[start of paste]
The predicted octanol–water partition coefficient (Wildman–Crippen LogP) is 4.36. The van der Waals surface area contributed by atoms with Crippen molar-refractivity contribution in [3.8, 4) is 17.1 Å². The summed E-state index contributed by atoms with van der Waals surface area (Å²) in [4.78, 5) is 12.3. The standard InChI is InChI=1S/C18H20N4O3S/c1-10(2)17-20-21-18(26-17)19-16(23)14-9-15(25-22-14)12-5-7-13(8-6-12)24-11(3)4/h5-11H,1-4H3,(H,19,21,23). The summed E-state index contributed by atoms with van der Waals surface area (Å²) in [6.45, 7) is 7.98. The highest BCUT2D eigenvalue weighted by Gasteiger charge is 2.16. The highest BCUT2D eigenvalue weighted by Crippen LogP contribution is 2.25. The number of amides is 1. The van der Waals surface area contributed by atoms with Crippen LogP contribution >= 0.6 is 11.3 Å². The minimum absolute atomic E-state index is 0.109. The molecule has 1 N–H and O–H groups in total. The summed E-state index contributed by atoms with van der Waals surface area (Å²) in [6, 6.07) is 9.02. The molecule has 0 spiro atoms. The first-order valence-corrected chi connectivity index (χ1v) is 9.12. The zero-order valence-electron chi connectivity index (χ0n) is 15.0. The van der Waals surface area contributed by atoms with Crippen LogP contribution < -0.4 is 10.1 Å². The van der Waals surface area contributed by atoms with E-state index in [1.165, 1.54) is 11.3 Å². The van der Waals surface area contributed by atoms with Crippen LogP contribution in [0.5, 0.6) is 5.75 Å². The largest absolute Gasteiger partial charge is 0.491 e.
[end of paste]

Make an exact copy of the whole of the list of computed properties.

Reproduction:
The predicted octanol–water partition coefficient (Wildman–Crippen LogP) is 4.36. The van der Waals surface area contributed by atoms with Crippen molar-refractivity contribution in [3.8, 4) is 17.1 Å². The summed E-state index contributed by atoms with van der Waals surface area (Å²) in [4.78, 5) is 12.3. The standard InChI is InChI=1S/C18H20N4O3S/c1-10(2)17-20-21-18(26-17)19-16(23)14-9-15(25-22-14)12-5-7-13(8-6-12)24-11(3)4/h5-11H,1-4H3,(H,19,21,23). The summed E-state index contributed by atoms with van der Waals surface area (Å²) in [6.45, 7) is 7.98. The highest BCUT2D eigenvalue weighted by Gasteiger charge is 2.16. The highest BCUT2D eigenvalue weighted by Crippen LogP contribution is 2.25. The number of amides is 1. The van der Waals surface area contributed by atoms with Crippen LogP contribution >= 0.6 is 11.3 Å². The minimum absolute atomic E-state index is 0.109. The molecule has 1 N–H and O–H groups in total. The summed E-state index contributed by atoms with van der Waals surface area (Å²) in [6, 6.07) is 9.02. The molecule has 0 spiro atoms. The first-order valence-corrected chi connectivity index (χ1v) is 9.12. The zero-order valence-electron chi connectivity index (χ0n) is 15.0. The van der Waals surface area contributed by atoms with Crippen LogP contribution < -0.4 is 10.1 Å². The van der Waals surface area contributed by atoms with E-state index in [1.165, 1.54) is 11.3 Å². The van der Waals surface area contributed by atoms with Crippen LogP contribution in [0.5, 0.6) is 5.75 Å². The largest absolute Gasteiger partial charge is 0.491 e.